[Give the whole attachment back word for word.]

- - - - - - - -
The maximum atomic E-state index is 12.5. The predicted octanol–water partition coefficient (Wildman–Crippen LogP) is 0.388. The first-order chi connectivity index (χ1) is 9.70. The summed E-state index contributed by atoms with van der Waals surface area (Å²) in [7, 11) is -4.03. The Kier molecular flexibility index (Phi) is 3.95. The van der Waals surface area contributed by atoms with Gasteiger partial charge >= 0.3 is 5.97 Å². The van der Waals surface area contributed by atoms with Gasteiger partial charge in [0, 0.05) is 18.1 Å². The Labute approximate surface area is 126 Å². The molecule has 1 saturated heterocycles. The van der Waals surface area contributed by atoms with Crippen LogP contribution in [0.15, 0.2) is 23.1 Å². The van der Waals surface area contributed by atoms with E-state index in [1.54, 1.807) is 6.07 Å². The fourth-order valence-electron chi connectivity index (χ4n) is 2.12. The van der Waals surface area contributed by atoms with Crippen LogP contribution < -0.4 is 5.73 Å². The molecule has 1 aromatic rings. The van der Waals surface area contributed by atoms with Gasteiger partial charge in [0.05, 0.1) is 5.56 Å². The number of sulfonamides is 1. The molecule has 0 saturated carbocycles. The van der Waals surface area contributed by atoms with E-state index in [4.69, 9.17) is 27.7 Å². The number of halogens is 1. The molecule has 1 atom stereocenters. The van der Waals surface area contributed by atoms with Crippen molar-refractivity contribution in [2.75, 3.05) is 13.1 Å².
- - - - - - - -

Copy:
The maximum atomic E-state index is 12.5. The predicted octanol–water partition coefficient (Wildman–Crippen LogP) is 0.388. The first-order chi connectivity index (χ1) is 9.70. The summed E-state index contributed by atoms with van der Waals surface area (Å²) in [7, 11) is -4.03. The Kier molecular flexibility index (Phi) is 3.95. The van der Waals surface area contributed by atoms with Gasteiger partial charge >= 0.3 is 5.97 Å². The van der Waals surface area contributed by atoms with Gasteiger partial charge in [0, 0.05) is 18.1 Å². The Labute approximate surface area is 126 Å². The molecule has 1 saturated heterocycles. The van der Waals surface area contributed by atoms with Crippen LogP contribution in [0.15, 0.2) is 23.1 Å². The van der Waals surface area contributed by atoms with E-state index in [1.54, 1.807) is 6.07 Å². The fourth-order valence-electron chi connectivity index (χ4n) is 2.12. The van der Waals surface area contributed by atoms with Crippen LogP contribution < -0.4 is 5.73 Å². The molecule has 1 aromatic rings. The van der Waals surface area contributed by atoms with Gasteiger partial charge in [0.05, 0.1) is 5.56 Å². The number of sulfonamides is 1. The molecule has 0 saturated carbocycles. The van der Waals surface area contributed by atoms with E-state index in [4.69, 9.17) is 27.7 Å². The number of halogens is 1. The molecule has 1 atom stereocenters. The van der Waals surface area contributed by atoms with Crippen molar-refractivity contribution in [2.75, 3.05) is 13.1 Å².